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Back in the Day: the Hollywood Sign

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Back in the Day: the Hollywood Sign


July 13, 1923. The owner of the Los Angeles Times, Harry Chandler, officially unveils a sign on Mount Lee in the Hollywood area of L.A. to advertise his new housing development nearby. The word ‘HOLLYWOODLAND’ was spelled out in white, 15-metre high letters studded with 4,000 light bulbs. The sign was originally only intended to stand for a year and a half to promote real estate. However the sign soon became a symbol of what was fast becoming the boom town of the global film industry and it was allowed to remain. In 1949, the Hollywood Chamber of Commerce decided to renovate the sign and, wanting to reflect the area rather than the housing development, removed the ‘LAND’. The new wood and sheet metal letters deteriorated over the next few decades and were saved in 1978 by private donors who paid around $27,000 each for new 14 metre letters made of steel. (Photo: Scott Catron)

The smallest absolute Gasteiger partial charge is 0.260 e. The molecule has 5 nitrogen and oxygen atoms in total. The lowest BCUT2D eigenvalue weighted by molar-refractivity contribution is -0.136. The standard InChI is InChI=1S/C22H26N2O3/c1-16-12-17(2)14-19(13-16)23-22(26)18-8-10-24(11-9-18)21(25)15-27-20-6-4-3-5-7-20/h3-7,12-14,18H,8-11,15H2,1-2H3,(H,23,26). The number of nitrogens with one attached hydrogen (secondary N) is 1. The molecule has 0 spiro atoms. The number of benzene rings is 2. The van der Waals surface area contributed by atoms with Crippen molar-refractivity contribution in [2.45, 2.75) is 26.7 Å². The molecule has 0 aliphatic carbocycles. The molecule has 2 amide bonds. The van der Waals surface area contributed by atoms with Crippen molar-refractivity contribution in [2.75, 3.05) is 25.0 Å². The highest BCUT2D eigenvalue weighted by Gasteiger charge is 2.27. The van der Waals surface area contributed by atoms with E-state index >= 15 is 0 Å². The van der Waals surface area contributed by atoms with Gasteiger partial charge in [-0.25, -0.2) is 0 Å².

Also on July 13: start of the inaugural FIFA football world cup in Uruguay (1930); John F. Kennedy wins the Democratic Party nomination to be US president (1960); the Live Aid benefit concerts are held in London and Philadelphia (1985).

Born on July 13: Julius Caesar (100 BC), Simone Veil (1927), Patrick Stewart (1940), Harrison Ford (1942), Erno Rubik (1944).

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